Free inquiry

In spite of a lack of philosophical rigor, Hitchens did offer and defend positive values. He argued that what atheists, agnostics, and humanists “respect is free inquiry, openmindedness, and the pursuit of ideas for their own sake.” That, he would argue, is how we attune ourselves to moral sentiments and, indeed, to all that is good in life. He stated that we “find that the serious ethical dilemmas are better handled by Shakespeare and Tolstoy and Schiller and Dostoyevsky and George Eliot than in the mythical morality tales of the holy books. Literature, not scripture, sustains the mind and—since there is no other metaphor—also the soul.”

Hitchens fought against religious ideas that fostered so much war and bloodshed throughout human history: “To … the plain horror of killing civilians in the name of some sacred wall or cave or rock, we can counterpose a leisurely or urgent walk from one side of the library or the gallery to another, or to lunch with an agreeable friend, in pursuit of truth and beauty.”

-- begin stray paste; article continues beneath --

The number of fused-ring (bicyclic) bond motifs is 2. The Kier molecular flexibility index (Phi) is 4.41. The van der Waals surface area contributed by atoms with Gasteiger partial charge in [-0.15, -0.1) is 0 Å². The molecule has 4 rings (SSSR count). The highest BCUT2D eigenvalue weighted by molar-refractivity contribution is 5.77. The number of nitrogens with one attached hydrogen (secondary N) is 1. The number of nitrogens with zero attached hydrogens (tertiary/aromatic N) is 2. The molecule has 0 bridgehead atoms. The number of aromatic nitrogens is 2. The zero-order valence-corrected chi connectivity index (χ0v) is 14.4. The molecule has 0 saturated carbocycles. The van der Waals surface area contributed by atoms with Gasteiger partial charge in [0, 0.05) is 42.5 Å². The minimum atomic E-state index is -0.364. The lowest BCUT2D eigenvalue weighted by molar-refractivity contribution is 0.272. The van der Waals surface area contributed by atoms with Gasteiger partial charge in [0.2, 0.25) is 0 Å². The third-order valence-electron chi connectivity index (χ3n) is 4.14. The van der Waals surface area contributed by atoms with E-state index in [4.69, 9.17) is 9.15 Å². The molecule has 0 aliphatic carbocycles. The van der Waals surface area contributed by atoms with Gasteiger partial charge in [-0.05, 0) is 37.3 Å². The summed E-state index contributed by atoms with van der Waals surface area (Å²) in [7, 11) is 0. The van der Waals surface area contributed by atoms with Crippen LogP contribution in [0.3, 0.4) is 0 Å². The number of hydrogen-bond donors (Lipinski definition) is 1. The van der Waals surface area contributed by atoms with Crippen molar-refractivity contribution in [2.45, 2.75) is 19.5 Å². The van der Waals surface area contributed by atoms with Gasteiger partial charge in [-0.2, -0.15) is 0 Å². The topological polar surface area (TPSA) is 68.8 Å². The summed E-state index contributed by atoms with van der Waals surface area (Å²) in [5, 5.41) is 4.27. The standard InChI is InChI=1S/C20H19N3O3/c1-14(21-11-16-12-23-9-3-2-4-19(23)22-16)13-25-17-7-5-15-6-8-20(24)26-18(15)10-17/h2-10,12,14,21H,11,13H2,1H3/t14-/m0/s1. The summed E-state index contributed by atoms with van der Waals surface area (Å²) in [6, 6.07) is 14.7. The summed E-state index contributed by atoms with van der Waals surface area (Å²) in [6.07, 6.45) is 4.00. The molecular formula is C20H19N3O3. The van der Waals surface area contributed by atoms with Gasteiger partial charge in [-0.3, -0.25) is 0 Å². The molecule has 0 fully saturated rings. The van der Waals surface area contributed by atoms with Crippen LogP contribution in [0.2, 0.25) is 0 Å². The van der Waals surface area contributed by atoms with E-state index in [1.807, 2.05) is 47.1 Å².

Hitchens also denounced mindless desecration of those things of beauty produced by the religious, for example, the blowing up by the Taliban in Afghanistan “of one the world’s greatest cultural artifacts—the twin Buddha statues at Bamiyan.” When I saw Hitchens the week before he was diagonosed with cancer—he did not look well—he was discussing his autobiography Hitch 22 in the historic 6th Street synagogue in Washington, D.C.

And one-to-one, in keeping with his own values, Hitchens could be civil with those he disagreed with but whom he considered on some level to be honest and decent; I’ve seen him in such conversations at parties with members of the religious right.

The continual conversation